At risk for conservatives like [former National Endowment for the Humanities Chair Lynne] Cheney is not history, per se. After all, the Massacre at Sand Creek happened, the Constitution really did set black people’s worth at 3/5 that of white people’s, and police and militia really did attack the children of striking workers in Lawrence, MA, as they approached the train station en route to lodging away from the hunger and violence of the strike. In a place like Tucson, which was after all part of Mexico until the Gadsden Purchase in 1854, the history of “la Raza” is particularly relevant.
What is at risk is the notion that American history should not be just (or even in many cases) the facts of our past but should be a story that edifies national citizenship. [...] [To conservatives,] there is a narrative of history that Americans should share, and this narrative is one that celebrates the triumphs and high values of our nation while downplaying the embarrassments and shortcomings.
In Arizona, and in the Southwest in general, this narrative takes on special importance as an assimilative tool, because for the most part, it is not the history of the people who live there. Latino children in traditional US history classes get the dubious pleasure of sitting through months of a history that, unless by some miracle the teacher manages to get up to the 1960s and the agricultural worker strikes led by Cesar Chavez, is unlikely to contain a Latino name except as enemies. This narrative that largely excludes the Latino experience form American history defines our history largely as the history of white folks, predominantly male.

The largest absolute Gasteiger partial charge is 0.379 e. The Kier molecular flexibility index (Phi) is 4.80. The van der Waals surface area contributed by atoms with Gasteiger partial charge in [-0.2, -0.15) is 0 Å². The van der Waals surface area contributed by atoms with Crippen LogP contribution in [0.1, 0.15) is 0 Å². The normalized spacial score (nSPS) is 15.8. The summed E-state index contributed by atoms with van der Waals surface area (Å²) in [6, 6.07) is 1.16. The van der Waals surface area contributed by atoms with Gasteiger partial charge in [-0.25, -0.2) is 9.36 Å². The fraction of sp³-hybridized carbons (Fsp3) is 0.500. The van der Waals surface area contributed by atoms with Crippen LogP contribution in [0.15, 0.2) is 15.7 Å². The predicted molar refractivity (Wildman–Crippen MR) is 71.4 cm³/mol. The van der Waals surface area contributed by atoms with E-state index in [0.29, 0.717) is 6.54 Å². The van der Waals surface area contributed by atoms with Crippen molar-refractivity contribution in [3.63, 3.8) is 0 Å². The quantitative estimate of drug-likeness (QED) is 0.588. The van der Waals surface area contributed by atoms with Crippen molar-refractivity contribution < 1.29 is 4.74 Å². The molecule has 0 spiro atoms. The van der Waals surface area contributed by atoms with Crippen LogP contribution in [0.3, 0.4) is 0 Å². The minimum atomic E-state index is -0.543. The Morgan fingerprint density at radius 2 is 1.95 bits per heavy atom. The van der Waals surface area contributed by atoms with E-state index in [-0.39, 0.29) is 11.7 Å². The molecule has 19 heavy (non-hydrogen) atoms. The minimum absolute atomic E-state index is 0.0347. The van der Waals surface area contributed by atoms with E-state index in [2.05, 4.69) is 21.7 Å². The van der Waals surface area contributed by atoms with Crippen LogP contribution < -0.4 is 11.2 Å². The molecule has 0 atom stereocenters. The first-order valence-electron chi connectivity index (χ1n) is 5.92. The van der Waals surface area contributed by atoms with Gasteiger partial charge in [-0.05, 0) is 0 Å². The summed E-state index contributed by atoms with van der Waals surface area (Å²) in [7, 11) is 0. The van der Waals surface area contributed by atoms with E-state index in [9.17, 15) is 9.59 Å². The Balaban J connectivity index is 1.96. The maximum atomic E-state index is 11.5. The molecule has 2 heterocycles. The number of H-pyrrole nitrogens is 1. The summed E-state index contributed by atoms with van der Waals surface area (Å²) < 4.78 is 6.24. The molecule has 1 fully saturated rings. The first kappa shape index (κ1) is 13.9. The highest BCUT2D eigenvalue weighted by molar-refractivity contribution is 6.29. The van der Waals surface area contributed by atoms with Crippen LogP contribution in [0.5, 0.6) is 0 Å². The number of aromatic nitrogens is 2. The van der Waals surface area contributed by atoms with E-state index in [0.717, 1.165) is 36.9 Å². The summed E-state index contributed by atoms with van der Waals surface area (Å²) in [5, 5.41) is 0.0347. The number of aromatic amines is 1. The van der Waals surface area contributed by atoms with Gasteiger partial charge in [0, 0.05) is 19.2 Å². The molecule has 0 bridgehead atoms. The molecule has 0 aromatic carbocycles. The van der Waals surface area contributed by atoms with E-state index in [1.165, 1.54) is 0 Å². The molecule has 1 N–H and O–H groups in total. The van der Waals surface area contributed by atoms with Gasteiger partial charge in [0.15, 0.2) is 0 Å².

With such narrow-minded thinking behind the bill, why do I say I'm not worried about its actual provisions? Well, the bill specifically protects instruction about Native Americans from being impacted by the bill. It also retains the rights of schools to group students by English language ability, which sometimes results in ethnically homogeneous classes. Most importantly, it also teachers to continue discussions of "controversial aspects of history," "the Holocaust," "any other instance of genocide," and "the historical oppression of a particular group of people based on ethnicity, race, or class." As far as I'm concerned, that's a loophole big enough to drive a César Chávez Day parade float through.
The bill makes a couple of asinine assumptions: First, that classes about a particular ethnic group are designed exclusively for instruction of that ethnic group, and second, that it's possible to recognize the full humanity and instructional needs of students without considering how their life experiences have been shaped by their ethnic background -— by the privileges they have enjoyed or the prejudices they have endured.